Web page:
Born Villain- Marilyn Manson

Release Year: 2012

Rating: 8.5/10

It’s been called the most anticipated album of 2012, it’s been called the least anticipated album of 2012. Whether you love him or hate him, Manson proves he’s here to stay. I’m not going to lie, after his last two albums my expectations for this were pretty low. “No Reflection” didn’t really impress me at first and I just didn’t get excited about the record. But after I heard it, I was pumped. Manson has finally gotten back to his roots. This is the comeback record he was aiming for in 2007.

Whereas the last two albums were decent with a few standout songs on them, this album is full of awesome, in-your-face songs. It opens with the intense and aggressive “Hey Cruel World.” This one song has what the other songs from the last two albums were missing: passion. It instantly grabs your attention because Manson doesn’t sound like he’s bored. It has the classic hate and anger fans are used to hearing from his records. Also, Manson’s voice is on point here. There’s no more wailing and whining. He’s back to screaming out his hate. When you hear that first line, it really takes you back to Antichrist Superstar. This song definitely gets you ready for the rest of the album.

A lot of the songs here are reminiscent of other Manson records. “Slo-mo-tion” has a killer bass riff that provides the heavy groove for this song. The groove and the weird distorted vocals makes this sound like a song from Mechanical Animals. “Children of Cain” is a slow song with music that drones on like a sick siren. The sound of the music and the pained vocals from Manson harkens back to the epic track “Coma White.” Though these songs may sound like material from earlier records, it doesn’t sound like Manson is trying to rip himself off. Rather, it sounds like he’s back to his roots instead of trying to reinvent himself.

There isn’t a disappointing song to be found here. Every track packs a punch and reminds you that Marilyn Manson is still badass. “Lay Down Your Goddamn Arms” has a sensual groove mixed with genuine and vulnerable vocals. It seems like a personal song, especially when he sings “There isn’t a key you can use on me.” It’s as if he’s saying no one can open him up anymore. Though it’s not as fast as some of the other songs, it’s still a heavy track. “Murderers are Getting Prettier Every Day” is an intense track with an aggressive racing guitar riff. There’s also an insanely fast solo that will melt your face off. The vocals are also harsh and intense, just like we like them. This song will get you pumped and head banging before you know it. And check out the cool spoken word feel of “The Gardener.”

The lyrics on this album seem more well thought out and genuine than on the last two records. It actually seems like he sat down to write these lyrics, rather than stringing together a bunch of words and images that would seem shocking. Also, the songs have more substance and weight. The lyrics for the songs on the last album were repetitive. Basically, he would say two lines and repeat them for the rest of the verse. While this technique isn’t totally absent here (see “Breaking the Same Old Ground”) it’s not as annoying because the songs are just better in general.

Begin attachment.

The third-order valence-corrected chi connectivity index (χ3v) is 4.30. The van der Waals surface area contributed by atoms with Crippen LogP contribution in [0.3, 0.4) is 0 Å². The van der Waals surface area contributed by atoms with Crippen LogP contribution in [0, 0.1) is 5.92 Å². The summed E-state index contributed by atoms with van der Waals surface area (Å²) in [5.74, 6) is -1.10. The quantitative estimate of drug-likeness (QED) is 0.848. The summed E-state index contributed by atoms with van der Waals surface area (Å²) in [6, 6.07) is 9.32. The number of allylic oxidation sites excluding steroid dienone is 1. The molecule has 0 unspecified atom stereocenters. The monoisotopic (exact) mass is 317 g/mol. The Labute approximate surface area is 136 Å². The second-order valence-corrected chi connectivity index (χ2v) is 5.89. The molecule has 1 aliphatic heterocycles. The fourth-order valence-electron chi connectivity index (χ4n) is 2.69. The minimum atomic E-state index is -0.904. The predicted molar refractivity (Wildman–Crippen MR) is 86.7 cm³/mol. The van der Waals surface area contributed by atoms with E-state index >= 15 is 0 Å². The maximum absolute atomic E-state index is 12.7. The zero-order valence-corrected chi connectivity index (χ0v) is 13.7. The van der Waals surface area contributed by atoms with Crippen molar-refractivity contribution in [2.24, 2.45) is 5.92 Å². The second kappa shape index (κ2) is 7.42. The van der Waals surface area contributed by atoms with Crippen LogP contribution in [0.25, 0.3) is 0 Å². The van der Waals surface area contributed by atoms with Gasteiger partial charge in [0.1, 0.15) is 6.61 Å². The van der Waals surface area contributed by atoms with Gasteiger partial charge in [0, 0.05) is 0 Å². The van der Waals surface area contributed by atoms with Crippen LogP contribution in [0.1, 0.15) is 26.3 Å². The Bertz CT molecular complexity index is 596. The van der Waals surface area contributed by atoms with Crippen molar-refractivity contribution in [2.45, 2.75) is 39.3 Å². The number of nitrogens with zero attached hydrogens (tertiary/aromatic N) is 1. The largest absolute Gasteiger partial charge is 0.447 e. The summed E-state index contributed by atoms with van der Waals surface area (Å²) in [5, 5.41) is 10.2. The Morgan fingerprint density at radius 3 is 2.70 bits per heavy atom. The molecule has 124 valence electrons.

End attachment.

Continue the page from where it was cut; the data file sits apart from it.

The vocals are also way better here. On the previous two albums, Manson decided to stop being angry, so he didn’t have aggression in his vocals. Rather, he would actually sing, but it sounded more like groaning, moaning and whining. Some of these vocals are on a few of these songs, but for the most part the vocals sound like classic Manson. He has that anger, hatred and aggression he was missing before. He also sounds passionate here. On the last record, he sounded bored and complacent with what he was doing. But here it sounds like he’s actually enjoying music again.

My only complaint for the album is that the second half of the album seems to drag a little bit. It’s not because the songs are boring or bad. It’s because at this point the songs are slower than the others and they’re all placed together. If the songs were spread out better or if there were a few more faster songs on the album the problem would be fixed.

Overall, the album gets 8.5/10. It’s an awesome comeback album and proves that Manson still has it in him. The songs are awesome, the vocals are on point, and the lyrics are more thoughtful than before. With some of the songs sounding like his classic material, it feels like he’s gotten back to his roots. This album isn’t his most fantastic work like Mechanical Animals and it shouldn’t be expected to be because that part of his life is over. We’ll probably never get an album like that again, but this is still an impressive record.



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